Empathy as a Prison Key

A few days ago, I decided to watch the recently released, and already very controversial, Netflix Special of comedian David Chappelle, “The Closer”. The final segment—in which Chappelle references Daphne, an aspiring comedian transgender woman, who killed herself—is particularly poignant. And through some conversations I had with friends, I realized how deeply this segment connected with me.

I believe most people have, in their lives, aspects they experience as defects. Think about the following situations, and imagine being in that person’s shoes for a few seconds in each case:

  • being married, and yet thinking of sex with another person
  • loving your siblings, and yet yelling at them for small things
  • being a man, and yet desperately wanting to be a woman
  • strongly desiring to help people, and yet failing to do so
  • wanting to be firm and to say no, and yet caving in to pressure
  • pursuing an exciting idea, and yet not daring to execute it

There are infinite potential failings people may experience, the core of which is a kind of insufficiency for not being good enough with respect to some expectation. And the shame coming from the occasional peek at that combination of a deeply held belief about how one is supposed to be and the reality of not being enough, of not having done and doing enough, is crippling. It is a prison for which the only true key I know is empathy.

David Chappelle explains that Daphne, who was quite inexperienced as a comedian at the time they met, fearlessly accepted his offer to open one of his shows. Her performance was not met with a lot of applause and appreciation. However, instead of hiding from that failure, she takes up a prominent spot in the audience to watch the main act that David delivers. During that act, she starts having a dialog of sorts with him. She then manages to show her dead-pan humor and lands several punchlines the audience cracks up about.

At the end of the show, there is a moment—after David sharing and demonstrating his lack of understanding of transgender individuals—where she says in frustration: “I don’t need you to understand me,” to which David simply replies, “What?” and she goes on, “I just need you to believe that I’m having a human experience. Just believe I’m a person, and I’m going through it.” The audience becomes silent, and before telling the audience good night, David reflects that “it takes one to know one.”

I am struck by how simple it can be to connect. I can remember so many moments in which I felt that something is amiss, and that because I believe that it is supposed to be different, there must be something wrong with me. It’s not even whether it is my fault or not. It is just some defect in me, which in that very moment seems to make it impossible that my life will be a good one. And right there is the potential for connection and, with any luck, integration and healing.

All it takes is for another person to see—without flinching, and so without provoking further shame—my situation and experience for what it is. Once the reality of the situation can be looked at with a kind of benevolent curiosity, an appreciation that life simply is a mess, most of the pain and pressure to pretend that life has to be different than as it is dissolves. And through that process, the reality that is being rejected can be integrated and subsequently transformed.

This process is what I call empathy: a person is having a human experience, and empathy is most sorely needed if that experience is one of shame or pain. The process requires to look at the human condition with humility, curiosity, and openness. Life has these incredibly varied and often incomprehensible flavors. And at times, it can be so painful for a person to look at their own experience and human condition without flinching and looking away. If then another person comes along and sees that reality, and signals, “it is OK to be you. I am here to share your experience, and I will not walk away,” that can be all it takes for healing to begin.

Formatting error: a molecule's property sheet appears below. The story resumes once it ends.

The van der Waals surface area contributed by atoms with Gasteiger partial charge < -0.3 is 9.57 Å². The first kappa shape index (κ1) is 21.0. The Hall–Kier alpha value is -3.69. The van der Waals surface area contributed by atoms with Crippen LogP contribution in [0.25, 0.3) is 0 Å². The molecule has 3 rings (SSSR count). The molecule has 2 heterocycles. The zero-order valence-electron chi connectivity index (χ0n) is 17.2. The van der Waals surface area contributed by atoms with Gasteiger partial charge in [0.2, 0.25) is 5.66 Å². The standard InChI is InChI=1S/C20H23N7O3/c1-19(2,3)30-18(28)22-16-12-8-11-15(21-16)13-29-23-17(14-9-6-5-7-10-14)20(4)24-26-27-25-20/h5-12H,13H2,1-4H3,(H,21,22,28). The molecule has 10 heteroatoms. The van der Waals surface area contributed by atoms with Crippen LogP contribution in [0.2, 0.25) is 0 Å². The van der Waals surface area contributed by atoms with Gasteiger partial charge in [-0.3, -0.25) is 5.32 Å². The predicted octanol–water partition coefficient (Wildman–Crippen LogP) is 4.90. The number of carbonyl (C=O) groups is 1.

There is an unfortunate coda to Daphne’s story. After a previous Netflix Special, Sticks and Stones, in which David mentioned her, Daphne got into a heated conflict with other members of the transgender community on social media. And while it is impossible to be certain as to whether or not that conflict was a major contributor, Daphne shortly afterwards killed herself.

The sad and powerful message for me is this: if I truly care about people, the idea of meeting them by piling on expectations and shame is the opposite of what is needed for healing. The current moment in history is full of that, people making demands of others for what they see as dangerous and seemingly defective behavior. We are, as a society and culture, full of anxiety about the future, and it is incredibly difficult to see through that fog of fear into the hearts of those we suspect being responsible for the damage we experience.

This is true for transgender rights and the fear about how society treats these people just as much as for climate change, abortion, or for how a lot of people see members of the opposing political party as “the enemy.” And with every demand we make—no matter how well meaning, because we want to protect the people we love—we ensure that we remain locked in our respective prison cells. If we want to be free, empathy is the key.

And I admit that it is a difficult process. It is so easy to get caught up in our fear and desire to care for the people we see as being threatened. And the desire is, indeed, a good one. What I see as missing the mark is the strategy of increased pressure through ever harsher expectations. So long as we are tense with fear, so long will we and the people we hold responsible remain locked up.

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